“With its focus on basic science and engineering, the College of Mines and Earth Sciences is uniquely situated to address … complex problems of the environment and energy resources, and in doing so, the College provides a pathway to improving the quality of lives for all of us.”
– Professor Barbara Nash, Professor of Geology and Geophysics
None of us are strangers to Earth’s complex environmental issues. With colossal strain on the world’s finite resources and the growing dangers of shifting climate patterns, it’s our duty to unravel the origin, transformation and responsible use of our planet’s natural assets.
Earth science is interdisciplinary at the most fundamental level. It’s a subject that draws on engineering, the humanities and, of course, major principles of science, calling for a multidimensional approach from explorers of the subject. The College of Mines and Earth Sciences (CMES) at the University of Utah promises exactly that.
Harbouring 18 accredited degrees in Atmospheric Sciences, Earth Sciences, Geology and Geophysics, Geological Engineering, Metallurgical Engineering, and Mining Engineering at undergraduate and postgraduate-level, this institution promotes development and discovery to protect the natural world.
If you nurture environmental curiosity and a passion for science and math, your talent will be well placed at Utah’s CMES. With rapidly-evolving and growing career opportunities in environmental fields, your priority will be to develop a solid foundation within the physical sciences. That’s why this college provides a strong, versatile background that can be applied to many careers. It instils a detailed understanding of how our planet’s many varied systems impact human activity, as well as how we influence the wider natural world.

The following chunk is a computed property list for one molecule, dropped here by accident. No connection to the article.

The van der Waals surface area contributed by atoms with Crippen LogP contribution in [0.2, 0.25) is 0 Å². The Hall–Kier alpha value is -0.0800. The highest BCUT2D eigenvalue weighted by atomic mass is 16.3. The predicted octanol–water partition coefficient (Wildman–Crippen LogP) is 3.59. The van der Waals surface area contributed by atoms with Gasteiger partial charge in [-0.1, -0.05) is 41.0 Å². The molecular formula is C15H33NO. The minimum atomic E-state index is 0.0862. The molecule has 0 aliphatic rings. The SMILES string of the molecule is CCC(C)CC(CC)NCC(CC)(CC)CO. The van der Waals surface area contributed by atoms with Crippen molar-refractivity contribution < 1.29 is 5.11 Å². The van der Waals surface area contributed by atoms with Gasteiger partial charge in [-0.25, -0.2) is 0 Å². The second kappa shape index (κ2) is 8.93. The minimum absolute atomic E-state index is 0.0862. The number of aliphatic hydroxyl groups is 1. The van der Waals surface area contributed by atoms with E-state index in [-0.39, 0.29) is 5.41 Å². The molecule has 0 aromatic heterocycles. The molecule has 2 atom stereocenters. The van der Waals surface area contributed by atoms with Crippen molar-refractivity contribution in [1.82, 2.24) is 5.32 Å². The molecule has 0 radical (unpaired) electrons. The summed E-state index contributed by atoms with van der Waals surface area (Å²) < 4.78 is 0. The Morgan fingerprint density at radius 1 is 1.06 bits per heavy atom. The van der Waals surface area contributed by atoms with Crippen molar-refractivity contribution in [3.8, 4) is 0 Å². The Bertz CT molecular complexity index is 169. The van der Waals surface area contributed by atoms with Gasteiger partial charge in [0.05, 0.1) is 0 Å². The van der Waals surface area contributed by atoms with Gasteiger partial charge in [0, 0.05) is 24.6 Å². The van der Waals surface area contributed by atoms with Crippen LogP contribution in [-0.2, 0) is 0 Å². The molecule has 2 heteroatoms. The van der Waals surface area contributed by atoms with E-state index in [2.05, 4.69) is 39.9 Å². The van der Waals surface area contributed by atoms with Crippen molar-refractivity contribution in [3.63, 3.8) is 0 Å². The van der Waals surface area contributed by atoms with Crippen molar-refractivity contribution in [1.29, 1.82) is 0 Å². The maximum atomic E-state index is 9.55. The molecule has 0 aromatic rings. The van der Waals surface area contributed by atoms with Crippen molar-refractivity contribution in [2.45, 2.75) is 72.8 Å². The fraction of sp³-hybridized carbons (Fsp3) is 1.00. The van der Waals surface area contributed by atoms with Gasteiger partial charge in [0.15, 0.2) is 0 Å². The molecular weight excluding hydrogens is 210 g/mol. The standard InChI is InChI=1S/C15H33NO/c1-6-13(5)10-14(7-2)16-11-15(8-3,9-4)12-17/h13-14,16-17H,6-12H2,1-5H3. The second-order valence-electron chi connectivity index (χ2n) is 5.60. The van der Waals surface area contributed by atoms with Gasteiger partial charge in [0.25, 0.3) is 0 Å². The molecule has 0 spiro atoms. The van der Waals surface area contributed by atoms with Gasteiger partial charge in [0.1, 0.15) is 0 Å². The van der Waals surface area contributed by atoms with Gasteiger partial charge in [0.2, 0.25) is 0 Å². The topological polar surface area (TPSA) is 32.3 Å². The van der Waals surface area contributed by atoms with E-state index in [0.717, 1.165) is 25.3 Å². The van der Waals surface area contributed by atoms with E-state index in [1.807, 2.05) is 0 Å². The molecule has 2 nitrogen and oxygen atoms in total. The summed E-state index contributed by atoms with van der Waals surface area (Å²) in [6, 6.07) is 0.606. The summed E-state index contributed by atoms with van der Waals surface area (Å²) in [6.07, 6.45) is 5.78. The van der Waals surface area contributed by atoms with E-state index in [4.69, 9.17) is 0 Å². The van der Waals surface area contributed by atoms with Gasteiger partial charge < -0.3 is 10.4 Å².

So what opportunities will be open to you as a graduate of Utah’s CMES?
Students build on understanding the critical roles of the atmosphere in order to help solve complex topics that affect our society, such as climate change; poor air quality; hazardous weather including wildfires and hurricanes; improving monitoring of the environment; and enhancing energy production from solar and wind resources.
You’ll investigate the atmosphere and all processes it embodies, mastering the mathematics, chemistry and physics behind Earth’s intricate weather systems.
- Broadcast Meteorologist
- National Weather Service
- Military Meteorologist
- Scientist/Engineer, Environmental Consulting Firm
- Insurance and Agriculture Industry role
- NASA, Bureau Land Management
- Airforce Weather Service
- State Agency (e.g. Transportation and Air Quality)
Median Salary: US$85,000
Covering everything to do with the composition, material, structure, processes and history of our planet, geology encompasses several specialist fields, including geochemistry, geomorphology and palaeontology. Then there’s geophysics; the study of the Earth by quantitative physical methods. Think the Earth’s interior, crust, atmosphere and magnetosphere.